the oxygen of publicity

On the London Bridge Terrorist Attack

6 Jun 2017

Back in the 90s the then PM of Britain Margaret Thatcher coined the phrase ‘the oxygen of publicity’ to describe what she sought to deny the IRA. Then, as now, it was considered both ill-advised and counter-productive. Not only was the law swiftly circumvented by the use of silhouettes and voice disguising techniques, but the mystique appended to anything banned only served to promote the very thing she wished to suppress.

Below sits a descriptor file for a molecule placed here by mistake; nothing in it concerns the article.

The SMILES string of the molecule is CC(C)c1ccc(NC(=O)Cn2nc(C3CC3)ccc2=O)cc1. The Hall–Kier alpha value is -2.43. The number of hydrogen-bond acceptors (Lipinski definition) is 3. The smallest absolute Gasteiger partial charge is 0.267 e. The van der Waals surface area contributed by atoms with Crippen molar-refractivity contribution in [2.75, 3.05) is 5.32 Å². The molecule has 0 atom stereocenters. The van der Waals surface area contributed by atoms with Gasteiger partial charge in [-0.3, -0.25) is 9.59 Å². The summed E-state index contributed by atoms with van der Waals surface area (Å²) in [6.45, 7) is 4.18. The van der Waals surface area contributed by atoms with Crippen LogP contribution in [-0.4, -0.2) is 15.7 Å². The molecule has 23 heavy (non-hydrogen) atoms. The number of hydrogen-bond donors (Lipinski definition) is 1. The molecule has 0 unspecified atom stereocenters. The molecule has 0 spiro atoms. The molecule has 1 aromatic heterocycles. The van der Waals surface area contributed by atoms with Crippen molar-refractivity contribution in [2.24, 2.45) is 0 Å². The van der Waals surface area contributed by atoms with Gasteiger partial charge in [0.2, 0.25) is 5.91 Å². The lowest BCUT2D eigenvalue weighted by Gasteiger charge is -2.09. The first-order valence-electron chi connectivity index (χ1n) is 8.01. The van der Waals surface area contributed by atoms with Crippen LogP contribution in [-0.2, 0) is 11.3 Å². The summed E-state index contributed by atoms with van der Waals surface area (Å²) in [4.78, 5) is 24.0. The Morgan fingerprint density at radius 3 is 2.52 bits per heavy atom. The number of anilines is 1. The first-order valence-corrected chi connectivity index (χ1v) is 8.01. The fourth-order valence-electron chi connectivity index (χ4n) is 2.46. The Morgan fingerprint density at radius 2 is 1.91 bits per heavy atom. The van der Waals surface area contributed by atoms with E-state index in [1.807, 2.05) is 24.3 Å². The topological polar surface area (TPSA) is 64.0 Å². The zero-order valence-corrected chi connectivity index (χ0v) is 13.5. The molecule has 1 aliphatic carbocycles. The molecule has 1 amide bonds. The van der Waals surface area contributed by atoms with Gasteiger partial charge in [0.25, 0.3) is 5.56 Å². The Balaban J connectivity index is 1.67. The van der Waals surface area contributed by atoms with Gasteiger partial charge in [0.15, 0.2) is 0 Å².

The debate continues but, being of an age to remember the IRA bombs in London, I am bound to compare then and now. Why do the three recent attacks somehow feel different? To some degree, with the IRA, one at least knew who your enemy was and what there objectives were. There was also a curious stab at somehow being honourable by giving warnings – for all the good a 30 minute warning does when a hidden, ticking bomb is involved. However, this is not where the difference lies. What has changed is the wall to wall, 24/7 news coverage from which three really bad things accrue.

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